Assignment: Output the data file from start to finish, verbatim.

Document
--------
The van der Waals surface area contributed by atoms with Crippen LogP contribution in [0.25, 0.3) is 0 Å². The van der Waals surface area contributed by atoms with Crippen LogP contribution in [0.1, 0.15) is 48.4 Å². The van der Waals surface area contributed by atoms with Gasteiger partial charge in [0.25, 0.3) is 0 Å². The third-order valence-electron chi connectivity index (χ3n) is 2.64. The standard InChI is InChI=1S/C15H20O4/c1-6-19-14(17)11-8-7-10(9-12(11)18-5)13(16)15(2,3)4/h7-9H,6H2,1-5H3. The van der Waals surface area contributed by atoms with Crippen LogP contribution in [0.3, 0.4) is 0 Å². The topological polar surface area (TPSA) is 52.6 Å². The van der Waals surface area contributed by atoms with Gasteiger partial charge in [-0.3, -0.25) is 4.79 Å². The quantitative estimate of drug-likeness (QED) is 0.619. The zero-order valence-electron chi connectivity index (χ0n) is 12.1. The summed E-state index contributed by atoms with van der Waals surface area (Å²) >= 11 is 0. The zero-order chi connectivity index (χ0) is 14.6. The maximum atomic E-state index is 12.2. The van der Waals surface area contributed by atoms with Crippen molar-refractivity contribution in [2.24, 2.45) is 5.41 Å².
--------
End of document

The van der Waals surface area contributed by atoms with Crippen LogP contribution in [0.25, 0.3) is 0 Å². The van der Waals surface area contributed by atoms with Crippen LogP contribution in [0.1, 0.15) is 48.4 Å². The van der Waals surface area contributed by atoms with Gasteiger partial charge in [0.25, 0.3) is 0 Å². The third-order valence-electron chi connectivity index (χ3n) is 2.64. The standard InChI is InChI=1S/C15H20O4/c1-6-19-14(17)11-8-7-10(9-12(11)18-5)13(16)15(2,3)4/h7-9H,6H2,1-5H3. The van der Waals surface area contributed by atoms with Crippen LogP contribution in [0.3, 0.4) is 0 Å². The topological polar surface area (TPSA) is 52.6 Å². The van der Waals surface area contributed by atoms with Gasteiger partial charge in [-0.3, -0.25) is 4.79 Å². The quantitative estimate of drug-likeness (QED) is 0.619. The zero-order valence-electron chi connectivity index (χ0n) is 12.1. The summed E-state index contributed by atoms with van der Waals surface area (Å²) >= 11 is 0. The zero-order chi connectivity index (χ0) is 14.6. The maximum atomic E-state index is 12.2. The van der Waals surface area contributed by atoms with Crippen molar-refractivity contribution in [2.24, 2.45) is 5.41 Å².